(RxWiki News) Kids' breath can tell a lot about what they ate or how well they care for their teeth. The molecules that make up their breath might also reveal whether they are at risk for being overweight or obese.
A study presented at a conference found that overweight and obese children had a unique pattern of exhaled breath compared to lean children.
Though the findings still need to be reviewed, the researchers said that the results could shed more light on the causes and complications of childhood obesity and how to combat the risk early on.
"Play with your kids to get them active."
Naim Alkhouri, MD, from the Digestive Disease Institute and the Cleveland Clinic Children's Hospital in Ohio, and colleagues investigated the changes in volatile organic compounds (VOCs) in overweight children compared to lean children.
Volatile organic compounds are gases emitted from certain solids and liquids. They reflect a person's metabolism, or how fast energy is burned.
These compounds occur naturally, but some are manmade and can be toxic. And some are linked with diabetes and fatty liver diseases.
This study included 115 children recruited from the Pediatric Preventive Cardiology and Metabolic Clinic and the General Pediatric Clinic.
More than half of the children were overweight or obese and 55 were normal weight.
The overweight children were about 14 years old on average and more likely to be Caucasian than the normal weight kids, who averaged 12 years of age.
Each of the children exhaled a single breath into an ion flow tube to be analyzed.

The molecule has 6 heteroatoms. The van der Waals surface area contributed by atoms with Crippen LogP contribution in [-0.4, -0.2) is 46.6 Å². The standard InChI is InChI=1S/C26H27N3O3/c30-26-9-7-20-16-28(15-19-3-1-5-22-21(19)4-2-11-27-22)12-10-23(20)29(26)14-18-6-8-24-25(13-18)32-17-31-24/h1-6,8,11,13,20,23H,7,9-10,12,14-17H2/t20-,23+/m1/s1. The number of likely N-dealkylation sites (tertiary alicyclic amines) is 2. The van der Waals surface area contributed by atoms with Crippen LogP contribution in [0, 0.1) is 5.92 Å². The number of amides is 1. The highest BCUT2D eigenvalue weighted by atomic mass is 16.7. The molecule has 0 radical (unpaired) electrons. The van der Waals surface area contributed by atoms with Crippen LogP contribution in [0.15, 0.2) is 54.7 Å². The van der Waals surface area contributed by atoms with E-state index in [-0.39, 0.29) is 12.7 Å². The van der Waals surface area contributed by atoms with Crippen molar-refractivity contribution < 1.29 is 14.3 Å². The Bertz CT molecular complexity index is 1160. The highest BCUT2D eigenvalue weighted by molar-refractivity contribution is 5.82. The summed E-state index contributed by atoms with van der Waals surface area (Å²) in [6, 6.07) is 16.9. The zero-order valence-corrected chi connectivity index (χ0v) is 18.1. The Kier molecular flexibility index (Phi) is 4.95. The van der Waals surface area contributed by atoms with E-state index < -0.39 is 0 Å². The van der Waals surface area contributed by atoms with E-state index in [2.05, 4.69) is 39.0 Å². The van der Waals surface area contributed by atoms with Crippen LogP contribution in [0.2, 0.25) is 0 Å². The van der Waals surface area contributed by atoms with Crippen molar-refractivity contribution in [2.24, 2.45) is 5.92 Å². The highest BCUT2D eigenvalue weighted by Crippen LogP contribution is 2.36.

The researchers found that the overweight and obese children emitted different concentrations of more than 50 compounds.
"Obese children have a unique pattern of exhaled VOCs compared to lean controls," the researchers wrote in their report. "Changes in VOCs observed in this study may help to gain insight into pathophysiological processes and pathways leading to the development of childhood obesity and its complications."
Specifically, obese children emitted higher levels of breath isoprene, 1-octene, ammonia and hydrogen sulfide than the normal weight children. The test identified obese children 92 percent of the time.
"The findings promise to shed more light on the causes and complications of childhood obesity," Dr. Alkhouri said in a press release. "Ultimately, this could have huge implications for early interventions for obesity-related complications that could be effectively targeted to combat risk as these children get older."
Future research to validate the findings is needed, the researchers wrote in their report.
The study, which has not yet been published in a peer-reviewed journal, was presented May 18 during Digestive Diseases Week in Orlando. The Cleveland Clinic Respiratory Institute and the Ohio Third Frontier program funded the study.
One of the authors was on an advising or review panel for Gilead Science Inc. and spoke or taught for Vertex Pharmaceuticals and Merck & Co.
Another author was a consultant for Cleveland Heart Lab, Liposcience, Esperion and Abbott Laboratories. The other researchers had nothing to disclose.